A Prayer in Nineteen Forty-Three

By Israel Emiot

Good God, look I’m poor, and trip over myself,
and my child wears shoes three times his size,
and plays with children, falls, and runs crying to me,
as I to you–with and without reason.

I know all prayers crown you in gold
and address the most exquisite words to you;
still, don’t insult the prayer of a child, who just wants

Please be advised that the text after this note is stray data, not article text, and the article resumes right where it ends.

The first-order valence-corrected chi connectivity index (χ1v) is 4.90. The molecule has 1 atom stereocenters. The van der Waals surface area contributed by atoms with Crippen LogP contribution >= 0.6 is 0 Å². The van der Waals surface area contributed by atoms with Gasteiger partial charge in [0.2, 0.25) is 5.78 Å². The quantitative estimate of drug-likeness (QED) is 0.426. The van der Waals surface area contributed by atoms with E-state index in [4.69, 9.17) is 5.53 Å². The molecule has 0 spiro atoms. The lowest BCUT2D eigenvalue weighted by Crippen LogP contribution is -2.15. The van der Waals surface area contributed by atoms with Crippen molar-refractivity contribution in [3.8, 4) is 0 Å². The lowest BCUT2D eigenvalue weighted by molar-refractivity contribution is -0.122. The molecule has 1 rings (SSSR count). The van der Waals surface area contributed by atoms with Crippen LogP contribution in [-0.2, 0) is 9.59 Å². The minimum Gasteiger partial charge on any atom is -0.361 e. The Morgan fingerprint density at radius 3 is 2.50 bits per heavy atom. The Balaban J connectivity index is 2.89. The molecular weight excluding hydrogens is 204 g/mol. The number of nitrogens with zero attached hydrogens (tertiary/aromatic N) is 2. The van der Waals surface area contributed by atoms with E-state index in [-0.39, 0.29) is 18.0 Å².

his own bed, and has to sleep fourth on the ground.

Your song–the day–I read and admire daily;
I still marvel at your last verse–your sunset,
but when I want to praise you my hands fail me!
Oh do not punish me, even my shirt is borrowed.

Wisdom tells me man is insignificant,
and earth the least of all your spheres;
still, do not punish me: listen to the lament
of a child who sleeps fourth on the ground.

For H. Lang
{Kazakstan, war years}

Translated from the Yiddish by Leah Zazulyer

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